# Chapter 16

# Routes of Excretion

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## Cp_{average} Calculations

For patients with poor renal function taking drugs with high fe values, dosage regimen adjustment is essential. Drugs that are eliminated via the kidneys will have reduced elimination in patients with impaired renal function. Steady state and average drug concentration will rise dangerously unless the dosage regimen is adjusted. One way to make this adjustment is to adjust the dose or dosing interval to maintain a required average drug concentration.
For example consider the drug kanamycin. A patient of 70 kg with normal kidney
function may receive 250 mg IM every six hours (about 3 half-lives;
t_{1/2} = 2.3 hours). If F = 1.0 and V = 13.3 liter, kel = 0.693/2.3 = 0.30 hr^{-1}.
Then

**Equation 16.8.1 Average Drug Concentration**

If we assume that ka >> kel then

where R = e^{-0.3 * 6} = 0.165

Thus, Cp_{min} = 3.7 mg/L

These are the results you should expect in a patient with a normal creatinine
clearance value. However in a patient with a creatinine clearance of only 10
ml/min the elimination rate constant will be quite different and if the same
dosage regimen were used quite different plasma concentrations would be
achieved (see Figure 16.8.1). The elimination rate constant for this patient would
be 0.034 hr^{-1} (t_{1/2} = 20 hr). Using the same dosing regimen:

This average plasma concentration is well above the maximum recommended value of 35 mg/L which should be avoided (in the PDR 89 p740). Clearly some dosage adjustment should be made to the dosage regimen.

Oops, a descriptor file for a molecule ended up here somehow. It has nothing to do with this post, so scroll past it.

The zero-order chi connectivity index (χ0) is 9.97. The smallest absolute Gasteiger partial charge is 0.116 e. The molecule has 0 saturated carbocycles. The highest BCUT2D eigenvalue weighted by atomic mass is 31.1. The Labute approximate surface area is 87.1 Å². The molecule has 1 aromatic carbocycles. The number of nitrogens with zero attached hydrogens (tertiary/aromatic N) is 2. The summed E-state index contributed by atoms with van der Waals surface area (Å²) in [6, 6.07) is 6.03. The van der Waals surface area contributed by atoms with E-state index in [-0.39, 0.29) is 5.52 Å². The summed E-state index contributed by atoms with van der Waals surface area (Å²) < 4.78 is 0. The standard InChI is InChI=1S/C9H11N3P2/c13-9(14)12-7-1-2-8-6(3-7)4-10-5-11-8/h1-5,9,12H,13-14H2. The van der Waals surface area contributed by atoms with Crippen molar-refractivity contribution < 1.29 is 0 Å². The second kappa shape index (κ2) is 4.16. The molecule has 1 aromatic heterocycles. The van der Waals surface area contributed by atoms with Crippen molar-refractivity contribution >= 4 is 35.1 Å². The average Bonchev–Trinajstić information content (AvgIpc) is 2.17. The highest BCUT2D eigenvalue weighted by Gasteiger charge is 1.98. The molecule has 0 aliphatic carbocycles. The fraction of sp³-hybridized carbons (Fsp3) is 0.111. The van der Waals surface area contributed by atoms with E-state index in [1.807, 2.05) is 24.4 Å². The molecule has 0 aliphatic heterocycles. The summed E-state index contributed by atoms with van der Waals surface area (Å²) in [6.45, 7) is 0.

**Figure 16.8.1 Linear Plot of Cp ***versus* Time

We could consider

a) changing the dose

b) changing the dosing interval

or c) changing both the dose and the dosing interval.

We can make these alterations easily using the equation.

**Equation 16.8.2 Average Drug Concentration Equation**

From this we can see that decreasing the dose or increasing the dosing interval
will have the desired response.

### Altered dose

Assuming that a Cp of 10.4 mg/L (the value obtained in the normal patient on a
normal dosage regimen) is satisfactory we can calculate a dose to achieve this
value as:

Assuming ka >> kel, R = 0.815 and Cpmin = 9.3 mg/L

Thus this new dosing regimen of 28 mg every 6 hours should work

### Altered dose interval

Therefore giving 250 mg every 53 hours should achieve a satisfactory plasma
concentration profile.

R = 0.165; Cpmin = 3.7 mg/L

We would expect greater fluctuations with this method and dosing every 53 hours
is not all that convenient. Every 6 hours is not all that great either if a
longer dosing interval would work. We might consider dosing every 24 hours.

### Altered dose and interval

Using τ = 24 hours

R = 0.442; Cpmin = 6.7 mg/L.

**Figure 16.8.2 Plot of Cp ***versus* Time

The lines in Figure 16.8.2 were calculated to achieve a of 10.4 mg/L using 28 mg q6h, 250 mg q54h, or 113 mg q24h.

**Calculator 16.8.1 Calculations Using the Cp**_{average} Equation 16.8.2

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